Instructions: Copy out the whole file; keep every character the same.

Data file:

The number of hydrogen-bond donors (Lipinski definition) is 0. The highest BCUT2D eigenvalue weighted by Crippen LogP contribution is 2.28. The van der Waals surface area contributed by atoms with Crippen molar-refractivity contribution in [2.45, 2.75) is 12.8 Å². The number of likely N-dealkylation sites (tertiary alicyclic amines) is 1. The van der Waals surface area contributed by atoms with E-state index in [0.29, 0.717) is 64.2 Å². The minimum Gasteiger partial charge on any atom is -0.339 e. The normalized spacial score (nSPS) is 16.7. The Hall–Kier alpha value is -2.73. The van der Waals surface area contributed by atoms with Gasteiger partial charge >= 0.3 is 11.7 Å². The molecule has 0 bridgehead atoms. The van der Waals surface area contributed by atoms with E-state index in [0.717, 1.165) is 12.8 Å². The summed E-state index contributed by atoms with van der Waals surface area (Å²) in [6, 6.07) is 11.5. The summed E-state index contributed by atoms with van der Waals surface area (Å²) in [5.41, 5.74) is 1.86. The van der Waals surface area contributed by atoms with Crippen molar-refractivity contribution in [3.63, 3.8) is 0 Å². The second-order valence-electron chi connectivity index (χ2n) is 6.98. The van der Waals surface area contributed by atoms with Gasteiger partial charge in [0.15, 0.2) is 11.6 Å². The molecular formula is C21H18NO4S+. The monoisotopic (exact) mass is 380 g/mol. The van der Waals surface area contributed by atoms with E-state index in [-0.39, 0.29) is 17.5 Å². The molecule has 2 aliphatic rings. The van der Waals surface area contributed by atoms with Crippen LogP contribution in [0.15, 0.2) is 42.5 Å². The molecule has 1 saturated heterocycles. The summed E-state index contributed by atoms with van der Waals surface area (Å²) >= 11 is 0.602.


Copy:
The number of hydrogen-bond donors (Lipinski definition) is 0. The highest BCUT2D eigenvalue weighted by Crippen LogP contribution is 2.28. The van der Waals surface area contributed by atoms with Crippen molar-refractivity contribution in [2.45, 2.75) is 12.8 Å². The number of likely N-dealkylation sites (tertiary alicyclic amines) is 1. The van der Waals surface area contributed by atoms with E-state index in [0.29, 0.717) is 64.2 Å². The minimum Gasteiger partial charge on any atom is -0.339 e. The normalized spacial score (nSPS) is 16.7. The Hall–Kier alpha value is -2.73. The van der Waals surface area contributed by atoms with Gasteiger partial charge >= 0.3 is 11.7 Å². The molecule has 0 bridgehead atoms. The van der Waals surface area contributed by atoms with E-state index in [0.717, 1.165) is 12.8 Å². The summed E-state index contributed by atoms with van der Waals surface area (Å²) in [6, 6.07) is 11.5. The summed E-state index contributed by atoms with van der Waals surface area (Å²) in [5.41, 5.74) is 1.86. The van der Waals surface area contributed by atoms with Crippen molar-refractivity contribution in [3.63, 3.8) is 0 Å². The second-order valence-electron chi connectivity index (χ2n) is 6.98. The van der Waals surface area contributed by atoms with Gasteiger partial charge in [0.15, 0.2) is 11.6 Å². The molecular formula is C21H18NO4S+. The monoisotopic (exact) mass is 380 g/mol. The van der Waals surface area contributed by atoms with E-state index in [-0.39, 0.29) is 17.5 Å². The molecule has 2 aliphatic rings. The van der Waals surface area contributed by atoms with Crippen LogP contribution in [0.15, 0.2) is 42.5 Å². The molecule has 1 saturated heterocycles. The summed E-state index contributed by atoms with van der Waals surface area (Å²) >= 11 is 0.602.